Newly released documents from the National Archives showed the Blair government in 2002 considered piloting controversial “Rwanda-style” detention camps for migrants on the Isle of Mull.
But this is far from the first time secret Westminster plans for Scotland’s islands and west coast have been revealed.
In 2005, Freedom of Information requests revealed a secret 1980s list of sites for the disposal of dangerous nuclear waste from the UK’s nuclear industry – including two small islands off Barra and under the sea between the Inner Hebrides and Northern Ireland, accessed from the port at Hunterston.
In 2018, secret plans were revealed from 1989 to dump the radioactive hulks of 22 defunct nuclear submarines near Skye, Mull and Barra. A Ministry of Defence official claimed the aim was “to remove submarines from public view.” Another hoped that “everyone will forget about these submarines and that they will be allowed to quietly rot away indefinitely.”
Boris Johnson’s former chief adviser Dominic Cummings has recently claimed there is a cover-up of the state of the UK’s nuclear weapons infrastructure which is “dangerously rotting and is tens of billions secretly in the hole.”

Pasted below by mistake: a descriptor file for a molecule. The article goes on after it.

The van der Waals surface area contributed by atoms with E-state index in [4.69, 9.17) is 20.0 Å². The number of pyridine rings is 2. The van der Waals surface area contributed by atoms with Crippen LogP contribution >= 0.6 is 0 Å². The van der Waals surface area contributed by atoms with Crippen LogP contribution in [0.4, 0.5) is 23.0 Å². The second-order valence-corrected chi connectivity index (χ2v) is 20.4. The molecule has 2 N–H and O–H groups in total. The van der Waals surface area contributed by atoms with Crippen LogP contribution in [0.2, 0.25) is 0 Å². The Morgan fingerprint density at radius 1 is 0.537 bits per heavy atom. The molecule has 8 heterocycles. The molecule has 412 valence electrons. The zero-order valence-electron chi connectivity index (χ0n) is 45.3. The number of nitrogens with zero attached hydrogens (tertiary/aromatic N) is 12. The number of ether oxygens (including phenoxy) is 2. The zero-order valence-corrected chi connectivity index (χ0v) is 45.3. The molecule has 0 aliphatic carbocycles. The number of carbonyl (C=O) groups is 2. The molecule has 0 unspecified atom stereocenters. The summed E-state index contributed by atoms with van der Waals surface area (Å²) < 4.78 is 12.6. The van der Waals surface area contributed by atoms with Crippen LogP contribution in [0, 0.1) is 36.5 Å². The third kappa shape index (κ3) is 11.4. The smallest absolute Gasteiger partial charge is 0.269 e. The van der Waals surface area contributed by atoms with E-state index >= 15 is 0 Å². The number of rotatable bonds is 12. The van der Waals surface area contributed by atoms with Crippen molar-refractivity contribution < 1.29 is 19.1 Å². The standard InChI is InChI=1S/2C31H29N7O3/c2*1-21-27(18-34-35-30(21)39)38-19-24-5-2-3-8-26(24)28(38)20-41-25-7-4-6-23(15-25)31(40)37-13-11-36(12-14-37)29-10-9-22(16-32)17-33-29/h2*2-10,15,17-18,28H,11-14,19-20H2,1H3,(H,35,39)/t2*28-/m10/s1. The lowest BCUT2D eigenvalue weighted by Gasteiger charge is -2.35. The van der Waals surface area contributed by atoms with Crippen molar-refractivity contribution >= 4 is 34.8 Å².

Kenneth Gibson MSP said:
“The pervasive culture of secrecy at Westminster could have dangerous consequences when it comes to the UK’s nuclear infrastructure.
“These disclosures also shine a light on how successive Westminster have secretly viewed Scotland as a potential dumping ground for their toxic legacies.
“Britain’s nuclear infrastructure has been plagued with issues over the years. There have been concerns raised about Faslane, insufficient maintenance of Vanguard-class submarines and serious near-miss incidents.
“Westminster has shown it cannot be trusted to act openly or with Scotland’s best interests at heart. It is only with Scottish independence that we can guarantee the removal of nuclear weapons from our shores.”